​‘Death with dignity’ was another topic I decided I wanted to make people aware of. We had a large amount of extra deaths in Surrey during the past year. Temporary morgues had to be established and once again organisations helped to facilitate these like Surrey University and with Headley Court, which had recently decommissioned the Armed forces hospital facility – the owner offered up those facilities which also treated people with Covid-19. The immense pressure on funeral directors, crematoriums and Cemeteries was difficult to deal with but as with other extraordinary elements of this pandemic the community and armed forces rallied round to help. Also was the issue of addressing the needs of some cultures where people needed to be buried within 24 hours, in some cases arranging for people to be transported back to their place of birth in accordance with their beliefs. So it has been incredible for me to see how the emergency services, the NHS, the Coroners and the local and County Council and all of the people that that support those infrastructures have worked together to cope with everything.

​I wanted to get involved with the introduction of non-intrusive postmortems after a very good friend of mine Barry Hitchcock passed away and it took a long time for the postmortem to be undertaken. At such a sad and stressful time people need for these things to be done quickly in order to lay their loved ones to rest and have some closure. The technology for non-intrusive postmortems is available and would help to speed up the process as well as be more dignified. The process is like a deep CT scan and is available in other parts of the UK and thanks to lobbying and fantastic support from Richard Travers we are through to the approval stage, it is backed by CEO’s, the NHS and Coroners it is moving forward quickly.

​Although my ‘civic’ activities were very limited during my term, I did get to see for myself the work done in Surrey with some carefully managed visits – I spent some time on Christmas day with the York Road project and whilst I am no master chef I did do a bit of cooking – sage and onion stuffing as I recall and I have been involved with regular visits by the Earl and Countess of Wessex who have volunteered on many occasions in Surrey, packing goody bags for the homeless, cooking and baking food, always enthusiastically and donating a lot of their time. They were kind enough to visit the Mosque on the last day of Ramadan too and their greeting in Arabic generated well over a quarter of a million views on the Royal Family social media page. I am a huge fan of the Royal Family and the magnificent work they do, having been involved as an ambassador for one of Prince Charles’ Charities and had the privilege of sitting next to her Majesty the Queen at an official lunch. Recently I undertook a reading at Guildford Cathedral during a service for His Royal Highness the Duke of Edinburgh whom I met on several occasions through sport. He was a rock for the Royal family and an amazing person, He was a cricket fan and it was such a shame that despite his long innings he could not be 100 not out – only missing it by a couple of months.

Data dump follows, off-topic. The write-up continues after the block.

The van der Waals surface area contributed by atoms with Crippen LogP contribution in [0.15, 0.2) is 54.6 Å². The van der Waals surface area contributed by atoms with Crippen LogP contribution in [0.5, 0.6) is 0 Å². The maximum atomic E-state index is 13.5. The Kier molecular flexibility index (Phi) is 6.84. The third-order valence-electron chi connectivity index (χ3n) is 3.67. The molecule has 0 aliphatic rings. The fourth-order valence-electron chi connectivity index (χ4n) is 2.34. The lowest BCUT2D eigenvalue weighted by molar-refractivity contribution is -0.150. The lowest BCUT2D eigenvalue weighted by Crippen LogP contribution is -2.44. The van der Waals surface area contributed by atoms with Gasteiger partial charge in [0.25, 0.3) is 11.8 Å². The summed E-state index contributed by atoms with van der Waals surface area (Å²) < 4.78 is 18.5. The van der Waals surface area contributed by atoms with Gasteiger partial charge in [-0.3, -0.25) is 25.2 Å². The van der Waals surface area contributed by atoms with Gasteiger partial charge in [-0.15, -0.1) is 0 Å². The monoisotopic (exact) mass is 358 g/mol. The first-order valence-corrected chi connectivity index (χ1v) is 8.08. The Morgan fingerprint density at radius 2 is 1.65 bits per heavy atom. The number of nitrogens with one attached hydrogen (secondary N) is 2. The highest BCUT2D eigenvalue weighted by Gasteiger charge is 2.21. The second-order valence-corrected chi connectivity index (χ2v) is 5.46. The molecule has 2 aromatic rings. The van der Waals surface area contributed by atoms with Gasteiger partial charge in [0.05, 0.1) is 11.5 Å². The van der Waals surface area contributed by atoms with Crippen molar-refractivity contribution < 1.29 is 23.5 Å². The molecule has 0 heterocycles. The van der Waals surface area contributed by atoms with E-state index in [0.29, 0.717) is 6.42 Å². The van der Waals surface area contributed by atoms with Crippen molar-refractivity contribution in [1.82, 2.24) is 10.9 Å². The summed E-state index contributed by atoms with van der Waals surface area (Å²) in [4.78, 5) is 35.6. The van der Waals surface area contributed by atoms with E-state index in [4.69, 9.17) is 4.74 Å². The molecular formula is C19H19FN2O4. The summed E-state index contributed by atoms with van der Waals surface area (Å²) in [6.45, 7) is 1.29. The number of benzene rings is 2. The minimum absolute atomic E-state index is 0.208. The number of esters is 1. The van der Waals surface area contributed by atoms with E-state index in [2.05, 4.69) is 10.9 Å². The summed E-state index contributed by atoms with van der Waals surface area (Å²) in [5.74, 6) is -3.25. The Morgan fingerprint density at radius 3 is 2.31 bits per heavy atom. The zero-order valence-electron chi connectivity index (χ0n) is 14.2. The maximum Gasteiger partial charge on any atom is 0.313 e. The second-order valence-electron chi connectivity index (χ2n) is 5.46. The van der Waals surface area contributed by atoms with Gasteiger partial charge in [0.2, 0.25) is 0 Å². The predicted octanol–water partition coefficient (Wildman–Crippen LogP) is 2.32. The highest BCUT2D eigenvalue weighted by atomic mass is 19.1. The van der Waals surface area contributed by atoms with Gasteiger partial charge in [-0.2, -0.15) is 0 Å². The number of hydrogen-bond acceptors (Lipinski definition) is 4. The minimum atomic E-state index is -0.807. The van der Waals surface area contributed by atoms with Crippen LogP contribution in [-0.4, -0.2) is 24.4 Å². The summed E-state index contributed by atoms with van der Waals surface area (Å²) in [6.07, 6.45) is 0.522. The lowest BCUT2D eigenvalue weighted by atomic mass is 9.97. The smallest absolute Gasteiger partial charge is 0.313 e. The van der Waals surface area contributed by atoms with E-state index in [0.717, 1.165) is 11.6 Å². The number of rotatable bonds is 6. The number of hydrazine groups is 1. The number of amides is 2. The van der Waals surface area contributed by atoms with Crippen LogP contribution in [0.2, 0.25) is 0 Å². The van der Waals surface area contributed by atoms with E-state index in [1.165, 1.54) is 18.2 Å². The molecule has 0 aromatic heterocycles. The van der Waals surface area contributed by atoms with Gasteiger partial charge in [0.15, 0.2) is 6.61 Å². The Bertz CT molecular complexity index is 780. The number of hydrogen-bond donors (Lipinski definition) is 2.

​I have many people to thank for the support they have given me during the past twelve months. The Lord Lieutenant – Mr Michael More- Molyneux for his unwavering support, my support team, Caroline Breckell, Emma Chown and Andy Newbold who all helped to keep me on the straight and narrow, a huge thank you to Surrey Local Resilience Forum, Steve Owen-Hughes, Chief Constable Gavin Stephens, along with Tim Oliver, Joanna Killian and all the CEOS and portfolio holders at 11 boroughs for the their tremendous support to me and the High Sheriff Youth Awards. Peter Lee DL and the committee of the High Sheriff Youth Awards, Judge Fraser along with many people from the Judiciary, the Coroner Richard Travers, Woking Asian Business Forum, Sam Jones and the team from Surrey University who gave us the opportunity to stream the Youth Awards live with Asad Ahmad hosting the event, everyone at the Shah Jahan Mosque, Fin Wells, my cadet who unfortunately did not have much to do because of the Covid restrictions and of course my family for supporting me. There are many other people who I have to thank but I would be here all day!

​Finally I would like to congratulate Julie Lewellyn – the High Sheriff for the next year on her appointment and I am sure she will make a big difference with her knowledge of the charity world through her work with the Community Foundation for Surrey and with her theme this year dealing with school exclusions.

​It has been an honour to serve as High Sheriff and I hope that moving forward as a County we never forget what we have learned during these past twelve months, that ‘Together We Are Stronger’.

Shahid Azeem DL
High Sheriff of Surrey 2020-21